One of the greatest challenges currently facing our leaders is how to promote the economic growth and prosperity for all of our countries and people. We face many potentially daunting factors, among them rapidly shrinking and aging societies, increasingly limited natural resources and sources of capital,
and the income gap within our own countries and between the developed and developing world. What is the solution? I propose one that is very clear and simple—the full economic integration of women into our economies.
THE ECONOMIC CASE FOR WOMEN in the Economy
At the first-ever, Asia-Pacific Economic Cooperation (APEC) High-Level Policy Dialogue on Women and the Economy held September 2011 in San Francisco, Secretary of State Hillary Rodham Clinton made the evidence-based case for the inclusion of women as a vital source of economic growth. She noted the advent of “The Participation Age,” when every individual is provided the opportunity to be a contributing and valued member of the global economy. However, we can realize these gains only if we take steps to remove barriers that have prevented women from being full participants in the economy. The path to economic growth is through the full empowerment of women and girls.
What is the economic evidence supporting the benefits of fundamentally transforming our economies by eliminating the barriers to women’s economic participation? What type of economic gains are we talking about?
The World Economic Forum Gender Gap Report shows that where the gender gap is smaller in a range of areas—including access to education, health survivability, economic participation, and political participation—countries and economies are more competitive and prosperous. A Goldman Sachs paper notes that a reduction
in barriers to female labor force participation would increase the size of America’s gross domestic product (GDP) by 9 percent, the Euro Zone’s by 13 percent, and Japan’s by 16 percent.
These GDP gains are evidenced in history. The Economist points out that the increase in employment of women in developed countries, during the past decade, has added more to global growth than has the economic emergence of China. In the United States alone, women own nearly 8 million businesses, accounting for $1.2 trillion of our GDP. A McKinsey study found that when women went from holding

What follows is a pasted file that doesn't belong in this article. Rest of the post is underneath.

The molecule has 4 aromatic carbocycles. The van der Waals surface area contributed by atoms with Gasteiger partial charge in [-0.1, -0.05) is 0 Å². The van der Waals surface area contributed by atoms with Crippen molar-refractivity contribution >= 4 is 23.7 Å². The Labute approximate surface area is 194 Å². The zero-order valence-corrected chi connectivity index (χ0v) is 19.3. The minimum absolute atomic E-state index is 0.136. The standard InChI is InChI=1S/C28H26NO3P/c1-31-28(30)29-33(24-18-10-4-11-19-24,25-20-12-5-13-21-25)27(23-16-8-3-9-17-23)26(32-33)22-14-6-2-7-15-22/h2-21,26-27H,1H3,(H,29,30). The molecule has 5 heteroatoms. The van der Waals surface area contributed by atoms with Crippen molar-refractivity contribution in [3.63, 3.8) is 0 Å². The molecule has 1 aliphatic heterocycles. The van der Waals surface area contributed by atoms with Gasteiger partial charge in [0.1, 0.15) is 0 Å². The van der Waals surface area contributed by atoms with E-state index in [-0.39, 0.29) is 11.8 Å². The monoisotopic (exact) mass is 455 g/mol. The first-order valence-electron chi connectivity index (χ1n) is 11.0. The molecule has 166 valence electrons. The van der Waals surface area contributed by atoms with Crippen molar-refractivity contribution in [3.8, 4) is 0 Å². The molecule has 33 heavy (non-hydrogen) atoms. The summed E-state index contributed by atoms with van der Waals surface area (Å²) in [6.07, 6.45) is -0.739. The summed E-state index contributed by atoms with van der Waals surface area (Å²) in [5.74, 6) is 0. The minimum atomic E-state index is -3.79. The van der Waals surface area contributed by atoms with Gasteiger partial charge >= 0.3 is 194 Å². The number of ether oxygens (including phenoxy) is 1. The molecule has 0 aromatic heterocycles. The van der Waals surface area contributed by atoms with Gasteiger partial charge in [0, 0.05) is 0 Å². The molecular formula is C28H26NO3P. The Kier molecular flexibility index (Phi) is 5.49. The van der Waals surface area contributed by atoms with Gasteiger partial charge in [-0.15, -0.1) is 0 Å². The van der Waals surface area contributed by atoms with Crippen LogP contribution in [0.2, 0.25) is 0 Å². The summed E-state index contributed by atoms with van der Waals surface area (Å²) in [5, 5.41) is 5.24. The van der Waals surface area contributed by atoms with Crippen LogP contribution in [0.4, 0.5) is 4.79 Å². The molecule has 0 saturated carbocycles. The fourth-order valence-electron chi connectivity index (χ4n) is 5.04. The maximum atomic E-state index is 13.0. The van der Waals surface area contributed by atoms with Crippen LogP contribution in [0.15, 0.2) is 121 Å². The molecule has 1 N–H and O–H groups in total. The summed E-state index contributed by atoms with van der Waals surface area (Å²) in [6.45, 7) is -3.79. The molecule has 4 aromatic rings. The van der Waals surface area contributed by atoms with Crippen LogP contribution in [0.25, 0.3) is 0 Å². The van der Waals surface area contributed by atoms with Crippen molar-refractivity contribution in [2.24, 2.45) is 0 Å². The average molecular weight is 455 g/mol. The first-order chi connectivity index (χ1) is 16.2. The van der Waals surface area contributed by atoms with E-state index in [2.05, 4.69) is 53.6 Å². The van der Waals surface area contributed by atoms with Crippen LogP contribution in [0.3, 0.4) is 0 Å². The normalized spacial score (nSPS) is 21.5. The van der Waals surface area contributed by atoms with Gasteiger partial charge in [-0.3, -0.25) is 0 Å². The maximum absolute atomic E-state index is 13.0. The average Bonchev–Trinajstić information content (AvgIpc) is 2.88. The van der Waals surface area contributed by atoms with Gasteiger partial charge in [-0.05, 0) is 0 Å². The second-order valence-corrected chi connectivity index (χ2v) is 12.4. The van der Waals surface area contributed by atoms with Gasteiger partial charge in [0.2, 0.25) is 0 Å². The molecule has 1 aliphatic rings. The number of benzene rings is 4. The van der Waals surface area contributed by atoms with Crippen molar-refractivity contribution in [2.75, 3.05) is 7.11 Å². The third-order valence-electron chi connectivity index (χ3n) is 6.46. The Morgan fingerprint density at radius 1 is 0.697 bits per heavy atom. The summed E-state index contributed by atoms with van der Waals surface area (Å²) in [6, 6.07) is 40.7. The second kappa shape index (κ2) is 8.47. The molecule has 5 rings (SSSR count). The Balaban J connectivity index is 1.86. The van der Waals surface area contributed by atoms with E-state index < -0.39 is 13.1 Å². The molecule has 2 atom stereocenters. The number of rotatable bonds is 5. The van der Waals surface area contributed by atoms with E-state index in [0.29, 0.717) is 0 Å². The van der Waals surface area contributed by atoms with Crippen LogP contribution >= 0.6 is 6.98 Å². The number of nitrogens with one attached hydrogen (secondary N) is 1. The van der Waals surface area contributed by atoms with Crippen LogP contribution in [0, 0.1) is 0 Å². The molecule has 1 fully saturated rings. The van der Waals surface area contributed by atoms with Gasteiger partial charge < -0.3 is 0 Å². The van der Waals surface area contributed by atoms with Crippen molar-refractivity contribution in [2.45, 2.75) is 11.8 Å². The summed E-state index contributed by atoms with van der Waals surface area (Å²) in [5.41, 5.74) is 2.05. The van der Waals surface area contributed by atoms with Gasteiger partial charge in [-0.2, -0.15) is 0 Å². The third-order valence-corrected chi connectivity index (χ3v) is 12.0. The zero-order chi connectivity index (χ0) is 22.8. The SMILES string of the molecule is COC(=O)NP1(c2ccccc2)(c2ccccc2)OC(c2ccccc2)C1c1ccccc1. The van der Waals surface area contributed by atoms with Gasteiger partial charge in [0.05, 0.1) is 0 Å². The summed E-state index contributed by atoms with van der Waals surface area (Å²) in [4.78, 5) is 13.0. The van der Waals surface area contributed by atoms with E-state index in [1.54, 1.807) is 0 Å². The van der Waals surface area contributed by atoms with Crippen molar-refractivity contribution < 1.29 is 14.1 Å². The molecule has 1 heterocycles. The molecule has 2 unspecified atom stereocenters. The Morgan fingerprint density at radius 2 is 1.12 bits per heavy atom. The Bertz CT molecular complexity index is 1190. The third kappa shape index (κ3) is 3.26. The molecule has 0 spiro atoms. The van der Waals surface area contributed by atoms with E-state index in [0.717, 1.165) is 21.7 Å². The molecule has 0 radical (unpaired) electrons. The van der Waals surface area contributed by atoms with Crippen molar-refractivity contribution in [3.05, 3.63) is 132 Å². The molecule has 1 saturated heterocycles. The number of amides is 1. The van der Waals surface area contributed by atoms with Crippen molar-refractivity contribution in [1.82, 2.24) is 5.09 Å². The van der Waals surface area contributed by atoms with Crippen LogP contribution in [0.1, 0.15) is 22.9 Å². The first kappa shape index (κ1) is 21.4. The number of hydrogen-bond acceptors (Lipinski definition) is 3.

37 percent of all US jobs to nearly 48 percent over the past 40 years, the productivity gains associated with this modest increase accounted for approximately one-quarter of our current GDP. In other words, more than a stunning three and a half trillion dollars was generated by the increase of women’s participation in the economy. This gain is greater than the GDP of Germany and more than half of the GDPs of both China and Japan.
The Barriers That Prevent Economic Growth
Given such strong evidence of the potential gains from giving women a greater role in our economies, what holds us back from achieving this fundamental transformation? Why aren’t we rushing to make the changes that can help our economies grow? The answer is found in a range of social norms and market barriers that prevent the full participation of women in the economy.
Laws, customs, and values are roadblocks to full inclusion. In the United States and around the world, women are still relegated to the sidelines—denied meaningful employment in the most productive and lucrative sectors of the workforce. And even those who do enter the workforce sometimes are relegated to lower positions in the face of legal and social restrictions that limit their potential. Others are prevented from rising to the top because of what some call “the sticky floor”—practices and customs that prevent their rise to the most senior positions.
Here are some examples. Only 13 of the CEOs of the Fortune Global 500 companies are women—less than 3 percent. In many countries, women do not have the same inheritance rights as men. Many women have told me that they are denied access to credit and prohibited from opening bank accounts, signing contracts, purchasing property, incorporating a business, or filing lawsuits without a male guardian. And women are often not considered “creditworthy.” I recall one woman entrepreneur telling me several years ago of her struggles to start a small business. The problem, she said, was not that women lack the desire to become entrepreneurs, but the fact that “the best ideas die in bank parking lots.”